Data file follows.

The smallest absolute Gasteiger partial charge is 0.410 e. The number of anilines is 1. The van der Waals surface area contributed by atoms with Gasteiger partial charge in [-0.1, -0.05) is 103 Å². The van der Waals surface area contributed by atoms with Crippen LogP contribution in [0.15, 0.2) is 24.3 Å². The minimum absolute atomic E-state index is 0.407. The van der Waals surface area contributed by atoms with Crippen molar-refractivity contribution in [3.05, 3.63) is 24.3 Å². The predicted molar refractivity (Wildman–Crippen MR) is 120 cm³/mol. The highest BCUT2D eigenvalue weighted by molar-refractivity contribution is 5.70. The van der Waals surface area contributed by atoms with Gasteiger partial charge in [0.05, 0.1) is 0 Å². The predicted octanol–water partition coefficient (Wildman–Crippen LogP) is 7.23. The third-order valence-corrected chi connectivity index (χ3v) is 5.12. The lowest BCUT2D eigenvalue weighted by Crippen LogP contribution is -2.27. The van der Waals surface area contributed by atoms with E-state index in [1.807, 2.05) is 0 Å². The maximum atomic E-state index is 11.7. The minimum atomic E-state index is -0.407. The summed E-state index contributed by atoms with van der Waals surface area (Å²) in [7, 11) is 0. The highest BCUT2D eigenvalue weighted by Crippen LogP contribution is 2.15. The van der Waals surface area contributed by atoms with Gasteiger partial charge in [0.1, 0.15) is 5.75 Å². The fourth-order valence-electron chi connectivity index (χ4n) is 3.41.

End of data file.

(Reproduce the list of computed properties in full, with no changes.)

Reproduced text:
The smallest absolute Gasteiger partial charge is 0.410 e. The number of anilines is 1. The van der Waals surface area contributed by atoms with Gasteiger partial charge in [-0.1, -0.05) is 103 Å². The van der Waals surface area contributed by atoms with Crippen LogP contribution in [0.15, 0.2) is 24.3 Å². The minimum absolute atomic E-state index is 0.407. The van der Waals surface area contributed by atoms with Crippen molar-refractivity contribution in [3.05, 3.63) is 24.3 Å². The predicted molar refractivity (Wildman–Crippen MR) is 120 cm³/mol. The highest BCUT2D eigenvalue weighted by molar-refractivity contribution is 5.70. The van der Waals surface area contributed by atoms with Gasteiger partial charge in [0.05, 0.1) is 0 Å². The predicted octanol–water partition coefficient (Wildman–Crippen LogP) is 7.23. The third-order valence-corrected chi connectivity index (χ3v) is 5.12. The lowest BCUT2D eigenvalue weighted by Crippen LogP contribution is -2.27. The van der Waals surface area contributed by atoms with E-state index in [1.807, 2.05) is 0 Å². The maximum atomic E-state index is 11.7. The minimum atomic E-state index is -0.407. The summed E-state index contributed by atoms with van der Waals surface area (Å²) in [7, 11) is 0. The highest BCUT2D eigenvalue weighted by Crippen LogP contribution is 2.15. The van der Waals surface area contributed by atoms with Gasteiger partial charge in [0.1, 0.15) is 5.75 Å². The fourth-order valence-electron chi connectivity index (χ4n) is 3.41.